The U.S. Food and Drug Administration (FDA) said Tuesday it has approved the marketing of a medical device as a preventative treatment for migraine headaches.
The FDA said in a statement that this is the first transcutaneous electrical nerve stimulation (TENS) device specifically authorized for use prior to the onset of pain.
The device, to be marketed under the name Cefaly, is manufactured by STX-Med in Herstal, Liege, Belgium.
“Cefaly provides an alternative to medication for migraine prevention,” said Christy Foreman, director of the Office of Device Evaluation at the FDA’s Center for Devices and Radiological Health. “This may help patients who cannot tolerate current migraine medications for preventing migraines or treating attacks. ”
Cefaly is a small, portable, battery-powered, prescription device that resembles a plastic headband worn across the forehead and atop the ears, the FDA said. The user positions the device in the center of the forehead, just above the eyes, using a self- adhesive electrode.
The device applies an electric current to the skin and underlying body tissues to stimulate branches of the trigeminal nerve, which has been associated with migraine headaches. The user may feel a tingling or massaging sensation where the electrode is applied, the agency said.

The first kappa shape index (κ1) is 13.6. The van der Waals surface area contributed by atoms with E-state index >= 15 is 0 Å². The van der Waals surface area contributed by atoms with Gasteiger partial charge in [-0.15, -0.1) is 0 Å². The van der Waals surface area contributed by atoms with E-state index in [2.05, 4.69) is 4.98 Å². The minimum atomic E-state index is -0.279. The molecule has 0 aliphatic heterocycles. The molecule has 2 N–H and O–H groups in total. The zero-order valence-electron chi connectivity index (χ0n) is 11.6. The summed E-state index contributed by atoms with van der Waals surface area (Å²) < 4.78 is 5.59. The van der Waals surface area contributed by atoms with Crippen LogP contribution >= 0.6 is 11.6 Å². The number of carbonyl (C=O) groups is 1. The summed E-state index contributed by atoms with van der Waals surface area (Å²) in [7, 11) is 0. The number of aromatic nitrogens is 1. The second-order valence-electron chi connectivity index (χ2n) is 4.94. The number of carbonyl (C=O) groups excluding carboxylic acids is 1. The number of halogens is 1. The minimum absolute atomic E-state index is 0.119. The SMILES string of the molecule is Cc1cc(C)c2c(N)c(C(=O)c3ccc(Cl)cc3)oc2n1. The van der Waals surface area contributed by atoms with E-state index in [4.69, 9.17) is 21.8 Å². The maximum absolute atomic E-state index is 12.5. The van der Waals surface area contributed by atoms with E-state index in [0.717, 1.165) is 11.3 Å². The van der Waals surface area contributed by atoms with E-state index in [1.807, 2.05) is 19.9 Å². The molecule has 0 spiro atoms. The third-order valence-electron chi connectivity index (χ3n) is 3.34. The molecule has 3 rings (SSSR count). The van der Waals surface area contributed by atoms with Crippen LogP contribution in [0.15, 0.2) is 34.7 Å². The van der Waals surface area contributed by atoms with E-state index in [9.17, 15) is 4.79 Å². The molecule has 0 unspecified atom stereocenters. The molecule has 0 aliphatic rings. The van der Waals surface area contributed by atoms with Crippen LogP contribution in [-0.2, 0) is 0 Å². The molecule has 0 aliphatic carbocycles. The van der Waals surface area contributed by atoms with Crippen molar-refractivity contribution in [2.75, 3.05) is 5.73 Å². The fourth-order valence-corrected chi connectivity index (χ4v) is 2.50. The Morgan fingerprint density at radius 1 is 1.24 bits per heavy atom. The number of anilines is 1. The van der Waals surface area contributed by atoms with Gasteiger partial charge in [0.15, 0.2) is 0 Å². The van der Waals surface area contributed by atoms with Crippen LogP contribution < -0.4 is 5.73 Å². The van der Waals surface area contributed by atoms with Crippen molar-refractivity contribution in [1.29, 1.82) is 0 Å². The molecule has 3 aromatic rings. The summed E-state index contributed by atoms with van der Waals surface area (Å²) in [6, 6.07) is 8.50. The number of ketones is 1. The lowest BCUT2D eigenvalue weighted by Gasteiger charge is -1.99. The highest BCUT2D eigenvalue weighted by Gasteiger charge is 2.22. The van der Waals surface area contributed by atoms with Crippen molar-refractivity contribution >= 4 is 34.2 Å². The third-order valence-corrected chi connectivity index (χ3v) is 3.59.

According to the FDA, Cefaly is indicated for patients 18 years of age and older and should only be used once per day for 20 minutes.
The FDA said the approval was based on data from a clinical trial in Belgium involving 67 individuals who experienced more than two migraine headache attacks a month and who had not taken any medications to prevent migraines for three months prior to using Cefaly.
The study found that those who used Cefaly experienced ” significantly fewer days” with migraines per month and used less migraine attack medication than those who used a placebo device, the agency said.
The approval was also based on a patient satisfaction study of more than 2,300 Cefaly users in Belgium and France, which showed that about 53 percent of patients were satisfied with Cefaly treatment and willing to buy the device for continued use, it said, noting that no serious adverse events occurred during either study.